Inevitably, somebody was going to run a Ponzi scheme with bitcoins, and so it has (allegedly!) come to pass: Trendon Shavers of exurban Dallas won the race to be hit with the first such criminal charges, although some of the element of surprise went out of it when the SEC fined him $40 million for the same thing two months ago.
But Shavers was not content merely to enjoy the proceeds of said (alleged) Ponzi scheme. As old friend Matt points out over at Bloomberg View, in a feat of confidence worthy of Bernie Madoff, he actually bet someone 5,000 bitcoins that his enterprise was not a Ponzi scheme. But do not say Shavers is without honor; say he is without intelligence: Much to his lawyers’ current chagrin, he (allegedly) ‘fessed up that it was, in fact, a Ponzi scheme, and made good on the bet. Read more »
Standard & Poor’s, as you may have heard, is fighting a federal lawsuit with a potentially 10-figure pricetag that accuses it of making up whatever CDO ratings it had to in order to win business rating CDOs. Its defense against these charges are (a) no one should listen to them and (b) that no matter how shady and underhanded their practices seem, the ratings they produced were fine, even if they were totally wrong.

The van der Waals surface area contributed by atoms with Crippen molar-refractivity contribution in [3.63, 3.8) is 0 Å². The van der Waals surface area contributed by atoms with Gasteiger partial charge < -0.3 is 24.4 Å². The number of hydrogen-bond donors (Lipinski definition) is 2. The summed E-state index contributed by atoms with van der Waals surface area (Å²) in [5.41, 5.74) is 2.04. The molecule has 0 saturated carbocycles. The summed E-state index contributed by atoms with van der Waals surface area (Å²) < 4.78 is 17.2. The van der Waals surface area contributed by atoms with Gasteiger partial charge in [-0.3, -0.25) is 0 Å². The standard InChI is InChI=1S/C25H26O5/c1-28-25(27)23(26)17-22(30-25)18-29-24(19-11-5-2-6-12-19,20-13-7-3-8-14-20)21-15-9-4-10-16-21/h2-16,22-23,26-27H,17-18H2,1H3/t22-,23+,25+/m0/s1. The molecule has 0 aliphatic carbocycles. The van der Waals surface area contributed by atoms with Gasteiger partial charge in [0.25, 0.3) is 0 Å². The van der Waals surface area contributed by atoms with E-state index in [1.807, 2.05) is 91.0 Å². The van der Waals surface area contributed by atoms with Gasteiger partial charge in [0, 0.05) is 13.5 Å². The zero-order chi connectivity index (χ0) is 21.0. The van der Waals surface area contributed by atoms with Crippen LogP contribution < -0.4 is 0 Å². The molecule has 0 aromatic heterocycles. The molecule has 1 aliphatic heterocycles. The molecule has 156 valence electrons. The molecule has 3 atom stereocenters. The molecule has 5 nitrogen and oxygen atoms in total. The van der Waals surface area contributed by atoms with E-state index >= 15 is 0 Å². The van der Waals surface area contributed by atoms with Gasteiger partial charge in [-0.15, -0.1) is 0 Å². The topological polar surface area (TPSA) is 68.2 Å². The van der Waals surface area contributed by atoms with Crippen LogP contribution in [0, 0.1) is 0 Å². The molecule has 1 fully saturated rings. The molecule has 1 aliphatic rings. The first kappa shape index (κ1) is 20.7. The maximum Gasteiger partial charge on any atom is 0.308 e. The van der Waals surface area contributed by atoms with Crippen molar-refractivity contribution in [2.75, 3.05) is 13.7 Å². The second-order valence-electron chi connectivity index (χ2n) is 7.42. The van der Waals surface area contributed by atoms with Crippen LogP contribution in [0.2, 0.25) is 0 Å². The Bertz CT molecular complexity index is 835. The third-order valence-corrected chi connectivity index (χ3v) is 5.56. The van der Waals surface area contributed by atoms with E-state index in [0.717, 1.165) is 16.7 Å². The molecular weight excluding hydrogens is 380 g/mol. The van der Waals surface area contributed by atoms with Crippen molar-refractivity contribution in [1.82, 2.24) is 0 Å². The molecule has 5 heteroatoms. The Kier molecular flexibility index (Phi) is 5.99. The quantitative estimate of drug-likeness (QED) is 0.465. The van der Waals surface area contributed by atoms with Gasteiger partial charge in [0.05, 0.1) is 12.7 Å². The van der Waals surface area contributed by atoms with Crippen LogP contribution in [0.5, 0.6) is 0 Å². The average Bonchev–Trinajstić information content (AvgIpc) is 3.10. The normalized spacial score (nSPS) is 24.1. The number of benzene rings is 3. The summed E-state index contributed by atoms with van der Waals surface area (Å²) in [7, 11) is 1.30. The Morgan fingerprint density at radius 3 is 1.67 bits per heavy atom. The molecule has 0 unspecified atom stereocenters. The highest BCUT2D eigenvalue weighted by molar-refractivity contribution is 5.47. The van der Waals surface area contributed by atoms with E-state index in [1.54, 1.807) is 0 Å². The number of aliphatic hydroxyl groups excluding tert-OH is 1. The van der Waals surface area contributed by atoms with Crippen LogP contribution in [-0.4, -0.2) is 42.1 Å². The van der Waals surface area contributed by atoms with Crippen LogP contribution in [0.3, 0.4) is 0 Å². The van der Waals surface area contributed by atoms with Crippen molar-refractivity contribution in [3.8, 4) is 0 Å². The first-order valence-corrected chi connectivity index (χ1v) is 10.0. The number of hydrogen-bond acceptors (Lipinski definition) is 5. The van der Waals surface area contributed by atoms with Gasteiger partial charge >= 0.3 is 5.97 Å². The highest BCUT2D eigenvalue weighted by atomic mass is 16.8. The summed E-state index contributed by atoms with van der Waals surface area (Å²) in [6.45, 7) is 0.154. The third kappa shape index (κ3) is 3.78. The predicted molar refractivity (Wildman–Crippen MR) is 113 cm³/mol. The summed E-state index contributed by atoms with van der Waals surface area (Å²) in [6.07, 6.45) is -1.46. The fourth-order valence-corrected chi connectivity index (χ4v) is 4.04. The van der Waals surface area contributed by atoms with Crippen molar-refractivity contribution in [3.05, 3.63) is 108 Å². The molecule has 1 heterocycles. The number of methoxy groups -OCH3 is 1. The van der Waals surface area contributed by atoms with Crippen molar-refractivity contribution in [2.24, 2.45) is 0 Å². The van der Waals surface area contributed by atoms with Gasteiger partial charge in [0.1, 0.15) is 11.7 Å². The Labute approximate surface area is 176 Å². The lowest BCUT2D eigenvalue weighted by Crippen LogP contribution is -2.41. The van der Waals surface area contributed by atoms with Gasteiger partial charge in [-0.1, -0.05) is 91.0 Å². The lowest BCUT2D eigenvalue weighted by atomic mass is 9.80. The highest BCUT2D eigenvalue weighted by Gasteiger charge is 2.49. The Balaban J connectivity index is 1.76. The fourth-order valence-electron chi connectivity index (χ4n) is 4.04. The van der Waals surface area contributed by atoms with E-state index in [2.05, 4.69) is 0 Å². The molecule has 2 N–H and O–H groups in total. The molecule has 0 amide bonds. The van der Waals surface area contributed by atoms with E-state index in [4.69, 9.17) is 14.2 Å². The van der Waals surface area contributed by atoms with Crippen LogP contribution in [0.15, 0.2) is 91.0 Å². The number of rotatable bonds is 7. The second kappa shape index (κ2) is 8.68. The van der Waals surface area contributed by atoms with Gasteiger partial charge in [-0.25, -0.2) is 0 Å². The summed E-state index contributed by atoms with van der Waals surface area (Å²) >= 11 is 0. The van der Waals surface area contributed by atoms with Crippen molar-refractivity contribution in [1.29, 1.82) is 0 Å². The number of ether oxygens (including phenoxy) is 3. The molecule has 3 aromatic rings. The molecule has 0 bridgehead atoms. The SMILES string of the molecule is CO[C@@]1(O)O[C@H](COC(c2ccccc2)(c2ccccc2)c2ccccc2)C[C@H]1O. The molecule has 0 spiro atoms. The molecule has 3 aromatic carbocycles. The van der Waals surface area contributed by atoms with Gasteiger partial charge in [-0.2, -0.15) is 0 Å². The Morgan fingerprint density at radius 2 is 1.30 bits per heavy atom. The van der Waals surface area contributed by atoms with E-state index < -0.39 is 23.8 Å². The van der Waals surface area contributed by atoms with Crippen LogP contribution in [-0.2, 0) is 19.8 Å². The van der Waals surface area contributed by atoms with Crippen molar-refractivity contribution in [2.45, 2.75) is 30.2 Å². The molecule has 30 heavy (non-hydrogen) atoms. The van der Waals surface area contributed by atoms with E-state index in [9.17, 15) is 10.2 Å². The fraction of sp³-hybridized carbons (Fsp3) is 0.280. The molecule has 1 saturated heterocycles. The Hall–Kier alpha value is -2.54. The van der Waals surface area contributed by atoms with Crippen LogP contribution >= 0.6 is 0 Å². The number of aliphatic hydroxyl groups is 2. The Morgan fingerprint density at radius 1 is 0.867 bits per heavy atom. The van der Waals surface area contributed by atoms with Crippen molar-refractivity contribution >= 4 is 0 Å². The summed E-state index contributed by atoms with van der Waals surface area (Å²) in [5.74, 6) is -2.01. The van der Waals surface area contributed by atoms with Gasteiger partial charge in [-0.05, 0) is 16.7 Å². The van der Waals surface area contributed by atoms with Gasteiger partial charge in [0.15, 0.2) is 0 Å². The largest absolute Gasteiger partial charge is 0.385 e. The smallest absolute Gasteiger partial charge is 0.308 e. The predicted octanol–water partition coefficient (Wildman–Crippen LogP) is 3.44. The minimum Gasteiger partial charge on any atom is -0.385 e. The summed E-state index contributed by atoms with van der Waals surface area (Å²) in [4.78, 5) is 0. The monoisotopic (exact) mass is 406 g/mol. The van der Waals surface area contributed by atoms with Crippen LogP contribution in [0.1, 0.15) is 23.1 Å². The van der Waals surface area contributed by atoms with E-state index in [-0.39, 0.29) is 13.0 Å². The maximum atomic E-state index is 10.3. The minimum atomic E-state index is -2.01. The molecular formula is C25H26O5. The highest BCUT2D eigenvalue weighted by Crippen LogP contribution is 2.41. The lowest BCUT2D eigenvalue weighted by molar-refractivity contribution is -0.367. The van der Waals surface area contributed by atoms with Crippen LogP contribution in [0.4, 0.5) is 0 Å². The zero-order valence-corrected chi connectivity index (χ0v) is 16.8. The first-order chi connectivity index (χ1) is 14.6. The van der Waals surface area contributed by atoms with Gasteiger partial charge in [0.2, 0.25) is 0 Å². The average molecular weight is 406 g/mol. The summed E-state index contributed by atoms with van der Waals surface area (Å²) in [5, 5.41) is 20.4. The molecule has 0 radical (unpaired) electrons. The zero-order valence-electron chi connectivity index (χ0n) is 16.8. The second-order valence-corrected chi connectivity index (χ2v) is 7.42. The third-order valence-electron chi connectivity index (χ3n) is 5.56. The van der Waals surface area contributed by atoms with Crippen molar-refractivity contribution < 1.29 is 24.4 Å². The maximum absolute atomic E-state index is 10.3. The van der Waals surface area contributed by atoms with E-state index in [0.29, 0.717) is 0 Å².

Isn’t this rich? Bill Gates, the richest man in the whole country, thinks Wall Streeters are paid too much.
The compensation problem is a very interesting problem. I do think compensation is often too high, but it’s a very tough problem to solve.
Gates blamed a 1993 federal law capping executive salaries at $1 million–“a bad milestone”–which he said wound up backfiring, encouraging huge bonuses and stock option awards. He doesn’t like that, he said during a discussion on philanthropy in New York yesterday, but he’s wary of doing anything about it, worrying that, like the ’93 law, it will just make things worse.